New Route Suggestions Feature on Strava

I have to admit, I’ve been a Strava Summit ghost user for nearly a year now. I signed up for Summit a few years ago but eventually learned that I didn’t use many of the Summit features for which I was paying. The features I did (or could) use were often included in one of my other cycling apps. Full disclosure: I toggled to “off” the option to renew my annual Summit subscription when it comes due this summer.

Strava’s new Route Suggestions feature now has me questioning that decision. As any experienced cyclist knows, route planning, especially in areas with which you are unfamiliar, is extremely time-consuming and challenging, well, at least if you want to ride a GOOD route. You can easily plot lines along big highways, but no one wants to ride alongside a bunch of fast-moving vehicle traffic. Today, finding those hidden gems that still manage to get you from A to B is a lot of leg work (pun!) and often involves pulling in local knowledge.

It was this difficulty, in fact, that inspired us here at Sporra to create the route challenges. Our aim is to not only build a comprehensive repository of curated, high-quality roads and routes, but to encourage and motivate folks to get out and explore them.

I would argue that this is the first feature driven by Strava’s massive activity data cache to truly benefit the service’s end-users. The heat map is kind of interesting to look at, but as a route planning tool it leaves a lot to be desired. So while a cool visual, its utility is limited. Now they’ve taken the leap and given us something we can use!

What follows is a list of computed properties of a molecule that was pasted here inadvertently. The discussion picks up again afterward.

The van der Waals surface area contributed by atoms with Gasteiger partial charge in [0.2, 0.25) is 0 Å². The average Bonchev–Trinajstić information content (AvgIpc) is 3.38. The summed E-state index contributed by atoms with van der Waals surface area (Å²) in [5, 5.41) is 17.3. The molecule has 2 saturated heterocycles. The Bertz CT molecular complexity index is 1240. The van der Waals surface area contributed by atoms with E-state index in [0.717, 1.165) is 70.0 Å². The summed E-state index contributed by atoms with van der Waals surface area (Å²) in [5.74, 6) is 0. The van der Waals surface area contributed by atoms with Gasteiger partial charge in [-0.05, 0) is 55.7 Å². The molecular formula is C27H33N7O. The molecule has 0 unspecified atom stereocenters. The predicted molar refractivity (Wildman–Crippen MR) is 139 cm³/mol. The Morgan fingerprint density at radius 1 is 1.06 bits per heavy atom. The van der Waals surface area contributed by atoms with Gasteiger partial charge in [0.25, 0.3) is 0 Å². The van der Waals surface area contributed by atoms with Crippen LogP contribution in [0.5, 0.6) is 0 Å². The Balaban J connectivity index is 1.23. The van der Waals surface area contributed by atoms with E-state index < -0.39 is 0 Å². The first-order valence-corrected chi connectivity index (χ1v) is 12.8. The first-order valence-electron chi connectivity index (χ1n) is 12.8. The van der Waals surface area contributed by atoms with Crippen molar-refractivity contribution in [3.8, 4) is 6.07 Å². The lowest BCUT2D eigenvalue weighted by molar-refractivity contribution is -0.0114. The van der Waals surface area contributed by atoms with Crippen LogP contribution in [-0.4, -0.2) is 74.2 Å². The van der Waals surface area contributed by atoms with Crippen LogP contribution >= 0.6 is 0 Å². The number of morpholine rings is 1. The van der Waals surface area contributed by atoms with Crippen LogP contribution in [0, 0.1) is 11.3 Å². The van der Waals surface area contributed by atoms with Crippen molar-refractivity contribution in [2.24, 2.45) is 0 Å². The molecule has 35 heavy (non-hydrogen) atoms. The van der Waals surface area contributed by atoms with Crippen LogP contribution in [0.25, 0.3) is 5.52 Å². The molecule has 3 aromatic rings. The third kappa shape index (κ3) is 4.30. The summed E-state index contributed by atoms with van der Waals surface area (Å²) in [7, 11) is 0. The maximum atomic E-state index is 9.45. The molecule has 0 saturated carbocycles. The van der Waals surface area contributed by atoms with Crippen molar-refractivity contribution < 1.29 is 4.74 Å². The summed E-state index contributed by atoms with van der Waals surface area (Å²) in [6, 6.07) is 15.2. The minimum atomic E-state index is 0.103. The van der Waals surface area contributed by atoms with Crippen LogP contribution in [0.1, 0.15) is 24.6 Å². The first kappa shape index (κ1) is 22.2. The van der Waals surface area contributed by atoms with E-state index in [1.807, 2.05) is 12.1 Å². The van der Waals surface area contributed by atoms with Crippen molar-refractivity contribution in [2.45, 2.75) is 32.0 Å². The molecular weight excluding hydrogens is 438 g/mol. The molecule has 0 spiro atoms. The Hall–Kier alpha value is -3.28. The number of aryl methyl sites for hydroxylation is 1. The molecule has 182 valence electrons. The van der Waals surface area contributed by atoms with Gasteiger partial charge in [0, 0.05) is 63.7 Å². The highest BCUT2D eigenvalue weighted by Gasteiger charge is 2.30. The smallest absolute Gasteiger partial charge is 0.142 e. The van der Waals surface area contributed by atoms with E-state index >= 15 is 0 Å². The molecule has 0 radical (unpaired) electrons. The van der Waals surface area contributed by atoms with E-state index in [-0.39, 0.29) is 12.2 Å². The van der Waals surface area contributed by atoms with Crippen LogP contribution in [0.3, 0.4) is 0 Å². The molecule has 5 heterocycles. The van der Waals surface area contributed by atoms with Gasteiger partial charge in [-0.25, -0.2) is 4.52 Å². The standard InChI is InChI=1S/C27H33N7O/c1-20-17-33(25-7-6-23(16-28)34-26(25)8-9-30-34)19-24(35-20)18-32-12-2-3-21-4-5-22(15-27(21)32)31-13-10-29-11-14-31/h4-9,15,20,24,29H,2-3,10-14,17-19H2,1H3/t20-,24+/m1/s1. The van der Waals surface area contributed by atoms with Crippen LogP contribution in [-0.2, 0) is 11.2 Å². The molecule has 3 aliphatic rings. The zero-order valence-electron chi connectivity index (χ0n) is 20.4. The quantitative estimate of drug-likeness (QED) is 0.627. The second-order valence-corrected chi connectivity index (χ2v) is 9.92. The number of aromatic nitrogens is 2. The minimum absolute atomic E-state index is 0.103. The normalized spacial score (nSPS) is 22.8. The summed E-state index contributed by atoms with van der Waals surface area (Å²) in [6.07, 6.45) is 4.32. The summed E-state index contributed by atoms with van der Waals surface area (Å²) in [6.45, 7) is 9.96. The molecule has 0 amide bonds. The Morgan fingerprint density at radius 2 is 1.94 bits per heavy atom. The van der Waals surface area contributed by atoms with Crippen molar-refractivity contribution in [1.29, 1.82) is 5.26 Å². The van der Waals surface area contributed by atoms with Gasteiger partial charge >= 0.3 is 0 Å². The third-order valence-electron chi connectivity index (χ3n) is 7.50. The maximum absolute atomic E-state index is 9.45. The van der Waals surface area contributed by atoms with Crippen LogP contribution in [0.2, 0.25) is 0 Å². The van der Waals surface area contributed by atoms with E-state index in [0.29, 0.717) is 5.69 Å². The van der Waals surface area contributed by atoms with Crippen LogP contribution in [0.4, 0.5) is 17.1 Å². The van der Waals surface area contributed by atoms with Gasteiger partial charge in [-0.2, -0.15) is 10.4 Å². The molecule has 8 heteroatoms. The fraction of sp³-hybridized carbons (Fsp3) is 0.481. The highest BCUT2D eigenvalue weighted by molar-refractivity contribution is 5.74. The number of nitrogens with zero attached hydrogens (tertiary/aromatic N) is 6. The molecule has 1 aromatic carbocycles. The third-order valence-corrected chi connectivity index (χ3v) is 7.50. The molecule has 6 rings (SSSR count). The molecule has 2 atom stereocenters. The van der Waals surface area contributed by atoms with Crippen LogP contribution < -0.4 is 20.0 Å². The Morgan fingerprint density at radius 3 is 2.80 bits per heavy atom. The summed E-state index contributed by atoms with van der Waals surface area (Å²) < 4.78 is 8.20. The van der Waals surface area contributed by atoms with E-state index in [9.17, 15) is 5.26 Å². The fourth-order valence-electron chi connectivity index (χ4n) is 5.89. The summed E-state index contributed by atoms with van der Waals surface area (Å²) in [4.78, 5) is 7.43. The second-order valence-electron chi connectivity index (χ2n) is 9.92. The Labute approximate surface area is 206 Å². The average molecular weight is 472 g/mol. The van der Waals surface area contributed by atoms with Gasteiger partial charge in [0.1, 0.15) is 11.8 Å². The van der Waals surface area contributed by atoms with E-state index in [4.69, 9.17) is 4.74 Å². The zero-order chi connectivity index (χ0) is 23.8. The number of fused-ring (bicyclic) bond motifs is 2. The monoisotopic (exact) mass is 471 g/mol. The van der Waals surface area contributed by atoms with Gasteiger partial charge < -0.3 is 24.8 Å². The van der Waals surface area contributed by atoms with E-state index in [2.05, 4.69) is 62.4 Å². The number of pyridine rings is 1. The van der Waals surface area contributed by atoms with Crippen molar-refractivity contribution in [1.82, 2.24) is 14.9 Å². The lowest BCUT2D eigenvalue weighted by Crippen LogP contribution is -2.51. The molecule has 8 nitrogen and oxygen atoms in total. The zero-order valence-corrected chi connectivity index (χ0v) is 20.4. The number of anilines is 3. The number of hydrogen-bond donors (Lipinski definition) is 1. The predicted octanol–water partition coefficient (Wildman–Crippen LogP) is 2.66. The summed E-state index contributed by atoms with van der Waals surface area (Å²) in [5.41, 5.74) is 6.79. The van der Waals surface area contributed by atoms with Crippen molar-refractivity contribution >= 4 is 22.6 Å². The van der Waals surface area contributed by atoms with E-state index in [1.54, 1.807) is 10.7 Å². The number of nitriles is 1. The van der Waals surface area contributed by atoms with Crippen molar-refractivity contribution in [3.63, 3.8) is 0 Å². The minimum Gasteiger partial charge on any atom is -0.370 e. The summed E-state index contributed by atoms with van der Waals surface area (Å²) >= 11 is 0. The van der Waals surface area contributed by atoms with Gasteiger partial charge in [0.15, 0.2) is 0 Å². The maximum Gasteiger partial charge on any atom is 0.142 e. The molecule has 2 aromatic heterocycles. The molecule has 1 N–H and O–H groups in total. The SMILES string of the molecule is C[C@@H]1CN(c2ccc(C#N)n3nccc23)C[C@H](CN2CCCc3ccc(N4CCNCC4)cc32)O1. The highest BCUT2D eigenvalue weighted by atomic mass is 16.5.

For a detailed walk-through go take a look at DC Rainmaker’s always-excellent product reviews here, and he also did a video review you can watch here. On the whole he is positive about the feature, adding that based on his local knowledge the routes it suggested were pretty good. Perhaps a few odd decisions here and there, but nothing that would be terrible to ride. DCR reports that longer routes are more consistently good, whereas things get messy with shorter routes, particularly those in town.

I took a look at some routes it suggested here around the Tokyo area where Sporra is located, and on the whole I would concur with DCR’s assessment. There were a few odd roads that locals would avoid. There were some others that locals go out of their way to ride. I can only guess at what’s driving these misses, but most likely the algorithm is working to hit some distance or elevation target even if the heat map may indicate most cyclists taking a different path.

It’s also only giving loops, out-and-backs and in some cases Y-routes, so if you’re touring from one place to the next then this feature is not meant for that use case. I will add that single-day, one-way rides in Japan are not uncommon due to extensive system of high-quality public transportation. That system enables cyclists here to go on long ride in one direction, then just hop on the bullet train at the end and be back in town in an hour.

On the whole, however, not bad at all. Unfortunately this nasty covid-19 virus has Japan locking down, but once we’re past this, if you’re traveling to Tokyo or Japan, be sure to reach out to us on Twitter, our Sporra sub-reddit or our Facebook page and we can give you some good suggestions. If you’re of the let-the-algorithm-drive variety and will be cycling around a particular area then yeah, it’s hard to fault this new Summit feature.